David Stockman’s website has some interesting articles describing how our government, the banks, and the Feds are manipulating our taxpayer dollars, increasing the income disparity in this country, and helping to feed the voracious, socialist banks in the EU – that’s right, we support the wastrels overseas and get nothing in return.
While I don’t agree with everything Stockman says, it’s hard to disagree with much of his logic.
An example of abuses we suffer at the hands of bank is in the outrageous taxpayer-funded “gifts” we give to foreign banks in a massive money redistribution scheme.
Foreign banks on Wall Street borrow from money market funds at a teeny, tiny 3-6 basis points and then immediately go to the Feds who pay them 25 basis points for the same monies. It’s called an “IOER payment for excess reserves.” It’s a UN-approved tax on American taxpayers who are on the hook for this.
This goes on day-after-day. The Feds are in charge. It has no connection to actual reality and to the real market.
One trillion dollars of it comes from the common folk who get 3-6 basis points in this redistribution of U.S. monies to foreigners. The money is used to prop up failing socialist financial entities throughout the EU with Brussels in charge.
The money is being passed from the productive to the non-productive, from savers to gamblers. Real market prices are replaced by Mafia-style casino operators.
This is what the Feds do. Remember no one elected them – it is taxation without representation and it’s done to help foreigners who gamble the money away.
We lived with the Quantitative Easing (QE) bond-buying, bank-bailout program, for more than five years, primarily under the Keynesian Ben Bernanke though it started under Greenspan. It’s over, but not really. The Feds have a $4.5 trillion balance sheet.
QE is based on the strange idea that central banks can produce economic growth by manipulating the money.
Money’s only purpose is to provide a stable measure of value to manage the efficient exchange of goods, services, and investments. QE, on the other hand, is a corruption of the stable means of exchange.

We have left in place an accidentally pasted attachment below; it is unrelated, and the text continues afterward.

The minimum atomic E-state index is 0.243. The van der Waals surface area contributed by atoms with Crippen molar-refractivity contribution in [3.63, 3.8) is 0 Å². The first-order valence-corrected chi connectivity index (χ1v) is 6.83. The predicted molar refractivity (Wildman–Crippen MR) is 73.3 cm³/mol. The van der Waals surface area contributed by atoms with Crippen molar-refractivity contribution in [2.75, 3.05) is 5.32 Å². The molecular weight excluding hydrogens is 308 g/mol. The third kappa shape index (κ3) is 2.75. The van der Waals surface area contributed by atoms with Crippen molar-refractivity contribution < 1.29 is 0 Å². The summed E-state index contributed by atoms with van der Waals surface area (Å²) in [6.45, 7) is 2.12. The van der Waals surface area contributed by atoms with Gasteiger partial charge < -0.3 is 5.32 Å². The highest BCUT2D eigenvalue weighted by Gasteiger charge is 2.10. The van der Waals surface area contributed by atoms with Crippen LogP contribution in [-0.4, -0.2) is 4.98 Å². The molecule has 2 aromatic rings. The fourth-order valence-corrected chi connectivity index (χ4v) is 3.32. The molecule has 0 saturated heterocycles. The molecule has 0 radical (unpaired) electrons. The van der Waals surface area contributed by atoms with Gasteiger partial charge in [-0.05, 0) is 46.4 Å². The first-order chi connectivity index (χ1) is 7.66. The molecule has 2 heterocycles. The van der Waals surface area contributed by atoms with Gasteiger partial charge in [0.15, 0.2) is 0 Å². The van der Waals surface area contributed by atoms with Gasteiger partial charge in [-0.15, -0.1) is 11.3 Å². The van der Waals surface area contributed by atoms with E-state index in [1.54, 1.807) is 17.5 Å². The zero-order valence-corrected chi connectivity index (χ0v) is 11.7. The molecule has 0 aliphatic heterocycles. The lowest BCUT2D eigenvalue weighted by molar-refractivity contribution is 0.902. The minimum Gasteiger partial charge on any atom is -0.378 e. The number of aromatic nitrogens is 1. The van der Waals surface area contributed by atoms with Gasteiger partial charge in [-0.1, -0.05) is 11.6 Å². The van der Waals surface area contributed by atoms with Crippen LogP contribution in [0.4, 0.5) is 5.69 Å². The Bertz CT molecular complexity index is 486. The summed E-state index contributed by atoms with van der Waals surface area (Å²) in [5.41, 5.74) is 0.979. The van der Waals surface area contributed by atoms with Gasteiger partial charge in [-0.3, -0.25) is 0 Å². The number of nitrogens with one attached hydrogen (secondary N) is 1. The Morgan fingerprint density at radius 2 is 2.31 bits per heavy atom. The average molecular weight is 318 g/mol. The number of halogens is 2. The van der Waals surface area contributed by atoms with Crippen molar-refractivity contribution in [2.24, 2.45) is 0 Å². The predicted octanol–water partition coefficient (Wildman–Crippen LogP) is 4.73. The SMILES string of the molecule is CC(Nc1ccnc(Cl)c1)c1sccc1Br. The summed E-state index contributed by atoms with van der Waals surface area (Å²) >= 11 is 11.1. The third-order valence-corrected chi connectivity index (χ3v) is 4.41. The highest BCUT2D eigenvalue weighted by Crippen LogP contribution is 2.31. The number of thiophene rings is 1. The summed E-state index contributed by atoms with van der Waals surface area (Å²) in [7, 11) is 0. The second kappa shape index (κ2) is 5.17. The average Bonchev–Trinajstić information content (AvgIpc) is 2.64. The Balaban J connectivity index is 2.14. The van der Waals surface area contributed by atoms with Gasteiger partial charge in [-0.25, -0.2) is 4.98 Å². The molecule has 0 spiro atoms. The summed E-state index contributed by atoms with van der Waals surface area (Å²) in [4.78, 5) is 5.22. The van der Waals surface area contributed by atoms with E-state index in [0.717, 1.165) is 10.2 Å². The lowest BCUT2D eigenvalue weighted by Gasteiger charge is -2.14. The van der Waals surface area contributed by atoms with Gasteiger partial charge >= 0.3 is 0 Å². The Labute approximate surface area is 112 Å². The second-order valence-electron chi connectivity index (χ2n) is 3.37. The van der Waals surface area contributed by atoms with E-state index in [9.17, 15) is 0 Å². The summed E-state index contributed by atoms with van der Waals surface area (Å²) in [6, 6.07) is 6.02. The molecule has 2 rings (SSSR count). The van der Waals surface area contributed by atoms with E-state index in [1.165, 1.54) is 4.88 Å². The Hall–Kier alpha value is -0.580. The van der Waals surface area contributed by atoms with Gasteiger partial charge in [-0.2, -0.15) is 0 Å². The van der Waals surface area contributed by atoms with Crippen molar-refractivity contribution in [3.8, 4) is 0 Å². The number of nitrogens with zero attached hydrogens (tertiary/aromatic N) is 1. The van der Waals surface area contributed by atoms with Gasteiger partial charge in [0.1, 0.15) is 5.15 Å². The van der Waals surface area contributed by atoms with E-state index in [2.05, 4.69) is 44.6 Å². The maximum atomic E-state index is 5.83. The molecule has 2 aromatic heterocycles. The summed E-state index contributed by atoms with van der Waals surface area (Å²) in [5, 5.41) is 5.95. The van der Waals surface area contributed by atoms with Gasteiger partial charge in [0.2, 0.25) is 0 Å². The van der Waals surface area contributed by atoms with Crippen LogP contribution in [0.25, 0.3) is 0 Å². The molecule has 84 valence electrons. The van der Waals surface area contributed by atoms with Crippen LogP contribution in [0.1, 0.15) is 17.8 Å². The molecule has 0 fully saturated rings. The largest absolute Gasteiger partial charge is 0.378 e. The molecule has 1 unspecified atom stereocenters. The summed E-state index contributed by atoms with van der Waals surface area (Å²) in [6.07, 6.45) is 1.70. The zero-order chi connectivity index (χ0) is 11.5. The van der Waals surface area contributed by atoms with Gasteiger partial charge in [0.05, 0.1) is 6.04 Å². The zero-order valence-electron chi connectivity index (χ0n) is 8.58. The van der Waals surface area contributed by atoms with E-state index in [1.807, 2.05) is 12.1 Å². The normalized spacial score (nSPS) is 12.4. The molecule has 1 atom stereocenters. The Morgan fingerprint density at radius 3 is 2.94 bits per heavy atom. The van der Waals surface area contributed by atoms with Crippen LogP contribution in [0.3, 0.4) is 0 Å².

QE hasn’t done a thing for growth – nothing. QE works against investment which drives growth.
By the Feds paying interest on these reserves, it means they are holding back economic recovery because capital is going to bad ideas that were dying and deserved to die – it’s not letting the free market work. It’s the government and the banks deciding who wins and loses. The Feds are supporting the very entities that caused the problem.
Last week, because we couldn’t get loans, we printed another trillion dollars to cover debt. It’s a sick system.
We don’t actually print money. The Feds create fiat currency on a computer and it’s backed by nothing. They keystroked $4.5 trillion of it under Barack Obama to keep interest rates low.
We used to adjust interest rates with more nominal interference. QE was a steroidal version of anything we’ve done before.
It’s a big money giveaway to Wall Street banks to fill their coffers. The thinking is that the financial crisis was problematic largely because of the lack of bank reserves. Banks can gamble with invested money and they do it with money that represents a fraction of the value of the investment. It led to a bubble in 2008.
The lowering of mortgage interest rates that were promised to the American people turned out to be for the banks.
The bonds and mortgage-backed securities the Feds took on its balance sheet may never be sold as a result, leading the Feds to printing money and subsidizing banks with taxpayer money forever.